Thursday, 17 May 2012


To be a Persian poet is to write of loss, exile and love.

                “If my heart grieves
                  for Kabul,
                  it’s for Leyla’s sighs of
                  ‘Oh, dear God!’
                  and my grandmother’s heart
                  set pounding.”

(from Shakila Azizzada’s moving elegy, “Kabul”)

It was a great privilege to hear Shakila Azizzada, Reza Mohammadi and Azita Ghahreman read (or rather, recite) their poetry in Persian on Tuesday night at the Wordsworth Hotel in Grasmere.  Of course most of us didn’t know a word of the original but we did understand the emotional power of the poems.  The music of the Persian poetry with its syllables so unusual to Western ears was pure magic.  All three poets were brilliant communicators – as if they were willing us to understand their writing beyond the limits of language.  After each poem a translator read us the English version of the poem.

Reza Mohammadi was born in Kandahar and moved to Iran when he was four.  He began by reading one of his most celebrated poems, “Drawing”.  I will not forget the way Reza started this poem so quietly and hesitantly and slowly built up to an emotional climax and then gradually drew back to the quiet hesitancy of the opening.  With such a powerful original it was a pity his English translator did not convey more.  At times the English versions were inaudible and there was clearly a height ratio problem with the reading desk and microphone.  The English reader seemed to have little interest in the poetry or the audience.  Was he unwell?

Azita Ghahreman’s poems spanned life in Iraq (“With a red flower” about love and a hidden relationship) and exile in Europe (“The boat that brought me” about her new life in Sweden).  “Glaucoma” (“The corn poppies came first”) was a poem about the poet’s experience of loss of sight but also, by the end of the poem, about her society.  Beneath the ordered language of her poetry was a sense of great emotional turmoil.  I would have liked a little more oomph in the reading of the English versions but perhaps the fact that Azita had come at short notice meant there had been little time to rehearse the English translations.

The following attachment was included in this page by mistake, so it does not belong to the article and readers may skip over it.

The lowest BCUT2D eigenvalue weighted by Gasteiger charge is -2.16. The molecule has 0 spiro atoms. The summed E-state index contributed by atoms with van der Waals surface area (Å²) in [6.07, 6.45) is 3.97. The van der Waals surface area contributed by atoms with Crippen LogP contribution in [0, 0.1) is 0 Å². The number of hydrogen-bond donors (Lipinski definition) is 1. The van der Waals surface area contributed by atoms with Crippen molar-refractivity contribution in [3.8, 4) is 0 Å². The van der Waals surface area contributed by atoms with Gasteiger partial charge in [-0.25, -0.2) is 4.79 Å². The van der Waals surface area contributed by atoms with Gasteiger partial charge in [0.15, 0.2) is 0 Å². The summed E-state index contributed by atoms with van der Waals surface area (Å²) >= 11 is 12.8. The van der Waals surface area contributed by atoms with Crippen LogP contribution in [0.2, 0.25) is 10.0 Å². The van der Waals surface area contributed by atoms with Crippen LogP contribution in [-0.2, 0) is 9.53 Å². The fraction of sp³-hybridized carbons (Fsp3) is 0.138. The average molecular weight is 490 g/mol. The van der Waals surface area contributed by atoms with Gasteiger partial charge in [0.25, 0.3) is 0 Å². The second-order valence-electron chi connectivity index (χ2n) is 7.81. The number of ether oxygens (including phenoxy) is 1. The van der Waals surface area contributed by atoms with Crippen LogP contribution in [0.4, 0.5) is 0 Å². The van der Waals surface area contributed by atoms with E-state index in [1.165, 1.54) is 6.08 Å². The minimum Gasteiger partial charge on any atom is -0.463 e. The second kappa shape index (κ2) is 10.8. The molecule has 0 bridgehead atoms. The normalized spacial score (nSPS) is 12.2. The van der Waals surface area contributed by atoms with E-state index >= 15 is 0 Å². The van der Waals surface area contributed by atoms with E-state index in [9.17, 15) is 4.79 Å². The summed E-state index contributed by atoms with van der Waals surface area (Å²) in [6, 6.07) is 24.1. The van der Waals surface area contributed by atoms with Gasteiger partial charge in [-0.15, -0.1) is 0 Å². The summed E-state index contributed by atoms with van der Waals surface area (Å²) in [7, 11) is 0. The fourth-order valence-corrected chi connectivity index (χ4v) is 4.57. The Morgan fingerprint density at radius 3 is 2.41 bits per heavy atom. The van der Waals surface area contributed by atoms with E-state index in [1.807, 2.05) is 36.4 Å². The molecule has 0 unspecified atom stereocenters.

By far the best pairing of translator and poet was Mimi Khalvati (who used to live in Tehran) and Shakila Azizzada.  Shakila herself said that she and Mimi are very much on the same wave length – and it showed.  Mimi conveyed to us in English the way Shakila’s language (like Azita’s) shaped and controlled the powerful emotional content.  There was a quietness and directness about Mimi and Shakila’s readings that went to our hearts.  “A feather” was a tender poem about Shakila’s small daughter climbing into bed with her early in the morning – it begins

                “Just as my dream
                  hears the sound of your steps,
                  that’s when you enter
                  quietly, quietly on tiptoe.”

By contrast “Recitation” conveyed the unbearable grief of Afghan women whose daughters had been killed in war.

A big thank you to the Poetry Translation Centre who organised Persian Poets on tour and who have published pamphlets of the poets’ work in Persian script on one side with the English version on the other.  My copy of Shakila’s poems is one to re-read and treasure. 

There is more information on the Poetry Translation Centre’s website
You can read English translations of the poems by all three poets:

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